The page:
Ganky

    Sorry, pressed the wrong button!
    Others were just as bad to both the mothers and us babies. We were put in a back room, never touched with bare hands and the nurses were not to make eye contact or interact with us in any way. I started looking for my birth mother once my parents died, even then obstacles were put in our way, no one wanted us to find each other. Eventually I found her but it was too late, she had died, it was then I discovered what a terrible life she had. When I learned her story I cried for her, she had not given me away by choice, I was forcibly taken from her. She never knew her grand children, or her beautiful great grand children.

    • Reply December 27, 2013

      mark hillbrick

      so what?

  • Reply March 21, 2013

    sue Bell

    AJ, go find your relinquishing mother, not all reunions a good but some are great, all reunions are a growth experience for both mother and child, you get to know a lot more about yourself.
    So your adoptive parents may be upset but remember 1. they do not own you or your life, you are an adult and 2. you do not need to tell them, 3. you have a right to find out about your genetic background for your healths sake.
    Remember your birth mother cried every year on your birthday with no one to share her sorrow with, remember she thought of you every day, remember that every time she heard of a child of your age/gender dying she worried that it may be you, remember she never stopped loving you and that she longs to hold you, to smell you, to count your toes but most importantly of all she wants to know that you had a good loving life and are happy. Give your birth mother the gift of knowing that you are well and happy. No one knows the immense pressure society, religion and families put on women to give up their children, here in Victoria there was a lot of corruption between the social workers giving children to their friends or to the dreadful cult “The family”.
    The day I first met my son again his adoptive mother gave me a photo album of his childhood so that I could share in his life, my children adored having an older brother and we have been very close for twenty five years, never once did I try to usurp his parents position or role in his life, but I was there to help him through the death of his mother.
    Give it a try it may be wonderful, it may be disappointing but it would be a graceful act to a woman who wanted you to have a better life than the one she could give, and you would never have to wonder again about her, your wider family, your genes.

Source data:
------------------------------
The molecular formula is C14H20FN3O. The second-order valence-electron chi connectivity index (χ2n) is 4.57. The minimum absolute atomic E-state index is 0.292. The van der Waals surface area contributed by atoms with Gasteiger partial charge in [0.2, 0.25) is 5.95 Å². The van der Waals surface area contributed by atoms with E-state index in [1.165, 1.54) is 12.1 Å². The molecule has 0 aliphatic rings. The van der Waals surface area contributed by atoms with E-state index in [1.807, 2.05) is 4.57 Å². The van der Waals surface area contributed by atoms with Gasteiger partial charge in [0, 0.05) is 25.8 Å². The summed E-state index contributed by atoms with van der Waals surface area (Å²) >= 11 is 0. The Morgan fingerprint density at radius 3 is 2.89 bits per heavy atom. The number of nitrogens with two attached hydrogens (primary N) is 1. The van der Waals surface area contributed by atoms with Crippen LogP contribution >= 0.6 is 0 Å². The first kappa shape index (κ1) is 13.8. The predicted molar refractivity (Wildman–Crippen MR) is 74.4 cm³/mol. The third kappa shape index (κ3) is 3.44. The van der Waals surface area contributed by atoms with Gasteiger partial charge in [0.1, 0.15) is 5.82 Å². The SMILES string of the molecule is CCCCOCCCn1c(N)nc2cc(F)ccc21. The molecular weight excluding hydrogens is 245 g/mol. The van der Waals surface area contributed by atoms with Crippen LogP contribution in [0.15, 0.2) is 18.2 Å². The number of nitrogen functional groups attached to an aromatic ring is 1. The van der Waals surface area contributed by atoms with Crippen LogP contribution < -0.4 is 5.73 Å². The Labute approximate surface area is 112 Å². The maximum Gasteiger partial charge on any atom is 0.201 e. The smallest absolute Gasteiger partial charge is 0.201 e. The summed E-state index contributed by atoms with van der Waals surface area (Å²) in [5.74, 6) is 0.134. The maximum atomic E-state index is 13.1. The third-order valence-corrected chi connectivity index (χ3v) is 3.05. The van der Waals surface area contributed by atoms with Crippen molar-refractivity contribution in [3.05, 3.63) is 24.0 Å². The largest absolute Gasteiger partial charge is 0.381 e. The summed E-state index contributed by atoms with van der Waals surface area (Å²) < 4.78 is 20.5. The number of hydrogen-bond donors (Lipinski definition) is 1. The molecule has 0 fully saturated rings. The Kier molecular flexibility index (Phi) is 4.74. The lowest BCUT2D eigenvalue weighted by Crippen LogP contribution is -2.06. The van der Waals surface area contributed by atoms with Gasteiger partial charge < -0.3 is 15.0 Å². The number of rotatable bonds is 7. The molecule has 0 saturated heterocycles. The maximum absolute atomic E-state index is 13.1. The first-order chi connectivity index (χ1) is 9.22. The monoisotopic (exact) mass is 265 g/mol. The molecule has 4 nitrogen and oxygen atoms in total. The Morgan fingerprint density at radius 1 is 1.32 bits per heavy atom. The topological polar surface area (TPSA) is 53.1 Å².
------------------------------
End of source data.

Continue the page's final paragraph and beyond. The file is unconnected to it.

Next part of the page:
I hope you find happiness and peace.

    • Reply November 23, 2013

      Mark and Marion

      You can’t expect others to follow your lead. Not everyone wants to know their adoptive mother.

    • Reply December 12, 2013

      Marion Hopwood

      It’s obviously not as easy as it seems is it.

  • Reply March 22, 2013

    Annie Also

    I am moved by Sue Bell’s sage advice. I would defer to your experience and understanding in all this.

    ( A small note; The elephant in the room is the ‘attitude of the day’ encouraged and reinforced by religion! As a ‘good Christian Nation’ in the 50′s and 60′s the judgement of others were clear cut, vicious and complete. Not much has changed if we look at Marriage Equality and Women’t choices. I think the churches have a bloody lot to answer for!)

    • Reply December 12, 2013

      Marion Hopwood

      Oh pleassssse.

  • Reply March 23, 2013

    ro.watson

    Yip sue bell~ I have wet eyes(again). Good luck for all of you who feel on a quest to find each other.

    • Reply November 23, 2013

      MARION BELL

      DON’T CRY OVER SPILT MILK.

    • Reply December 12, 2013

      Marion

      ro wake up. many mothers didn’t want their kids. I was one. Now he doesn’t want me!

    • Reply April 20, 2014

      Louise Watson

      “Monica lol

    • Reply April 20, 2014

      Louise Watson

      The tragedy is what we all share.

  • Reply April 6, 2013

    marion

    This song was not appropriate.The lyrics do not fit mothers.

    • Reply November 23, 2013

      Mark

      Marion it’s appropriate.

      • Reply December 12, 2013

        Marion

        It is NOT appropriate. The singer was pushing her own barrow. Not everyone had a son and not everyone can relate to this otherwise CRAPPY song.

  • Reply April 15, 2013

    Rhoda

    AJ you will never be in your mother’s position. Think.

    There is a long ago girl in my family who became pregnant. Parents whisked her away. She was just 18 and a country girl back in the early 1900s. Died of tuberculosis 2 years later. Her little girl is lost. Someone claimed her but who. We will never know who she is and she will never know her real mother or what was lost to us all.

    • Reply November 23, 2013

      MARION HOPWOOD

      Some mothers gave their kids away and regret it.No wonder our kids don’t want to know us.

  • Reply June 14, 2013

    marion

    Fortunately I had a good life.not like others.

  • Reply June 24, 2013

    meailingvilfe

    OMG!!! These are beautiful!!!! and I absolutely love my wildlife so awesome!!!! TFS! Mandy

  • Reply July 10, 2013

    Hoppy

    Abused women need support.
    M.Bell Catholic Charities

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  • Reply December 12, 2013

    Susie Wong

    liars, cheats abusers all have the same end, they made abusers out of most mothers and most mothers are cashing in on babies they gave away and didn’t want but are now an income.

  • Reply February 21, 2014

    mia and monica

    HOW SICK